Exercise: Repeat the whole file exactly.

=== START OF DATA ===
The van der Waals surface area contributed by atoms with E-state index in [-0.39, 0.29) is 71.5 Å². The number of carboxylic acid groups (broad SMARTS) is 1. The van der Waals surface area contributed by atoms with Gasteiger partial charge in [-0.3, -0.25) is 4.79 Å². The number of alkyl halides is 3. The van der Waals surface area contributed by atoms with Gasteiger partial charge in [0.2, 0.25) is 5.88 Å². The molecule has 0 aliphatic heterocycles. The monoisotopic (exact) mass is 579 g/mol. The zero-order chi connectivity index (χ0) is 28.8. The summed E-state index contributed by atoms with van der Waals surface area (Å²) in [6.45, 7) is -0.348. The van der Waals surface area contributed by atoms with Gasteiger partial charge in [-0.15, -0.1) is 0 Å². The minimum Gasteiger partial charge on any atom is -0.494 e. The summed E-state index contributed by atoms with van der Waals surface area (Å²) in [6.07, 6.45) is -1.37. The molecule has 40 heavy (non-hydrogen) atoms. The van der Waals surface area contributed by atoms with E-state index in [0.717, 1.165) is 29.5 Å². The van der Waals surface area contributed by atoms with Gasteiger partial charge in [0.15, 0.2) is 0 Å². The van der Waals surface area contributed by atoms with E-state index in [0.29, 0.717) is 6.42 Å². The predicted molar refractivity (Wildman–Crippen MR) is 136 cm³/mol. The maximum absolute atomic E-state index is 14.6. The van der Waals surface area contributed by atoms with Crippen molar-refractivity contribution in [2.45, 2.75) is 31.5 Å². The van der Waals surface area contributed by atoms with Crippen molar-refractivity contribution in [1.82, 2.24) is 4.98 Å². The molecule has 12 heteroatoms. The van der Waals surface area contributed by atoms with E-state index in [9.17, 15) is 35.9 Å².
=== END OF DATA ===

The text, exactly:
The van der Waals surface area contributed by atoms with E-state index in [-0.39, 0.29) is 71.5 Å². The number of carboxylic acid groups (broad SMARTS) is 1. The van der Waals surface area contributed by atoms with Gasteiger partial charge in [-0.3, -0.25) is 4.79 Å². The number of alkyl halides is 3. The van der Waals surface area contributed by atoms with Gasteiger partial charge in [0.2, 0.25) is 5.88 Å². The molecule has 0 aliphatic heterocycles. The monoisotopic (exact) mass is 579 g/mol. The zero-order chi connectivity index (χ0) is 28.8. The summed E-state index contributed by atoms with van der Waals surface area (Å²) in [6.45, 7) is -0.348. The van der Waals surface area contributed by atoms with Gasteiger partial charge in [-0.15, -0.1) is 0 Å². The minimum Gasteiger partial charge on any atom is -0.494 e. The summed E-state index contributed by atoms with van der Waals surface area (Å²) in [6.07, 6.45) is -1.37. The molecule has 40 heavy (non-hydrogen) atoms. The van der Waals surface area contributed by atoms with E-state index in [0.717, 1.165) is 29.5 Å². The van der Waals surface area contributed by atoms with Gasteiger partial charge in [0.15, 0.2) is 0 Å². The van der Waals surface area contributed by atoms with E-state index in [0.29, 0.717) is 6.42 Å². The predicted molar refractivity (Wildman–Crippen MR) is 136 cm³/mol. The maximum absolute atomic E-state index is 14.6. The van der Waals surface area contributed by atoms with Crippen molar-refractivity contribution in [2.45, 2.75) is 31.5 Å². The van der Waals surface area contributed by atoms with Crippen molar-refractivity contribution in [1.82, 2.24) is 4.98 Å². The molecule has 12 heteroatoms. The van der Waals surface area contributed by atoms with E-state index in [9.17, 15) is 35.9 Å².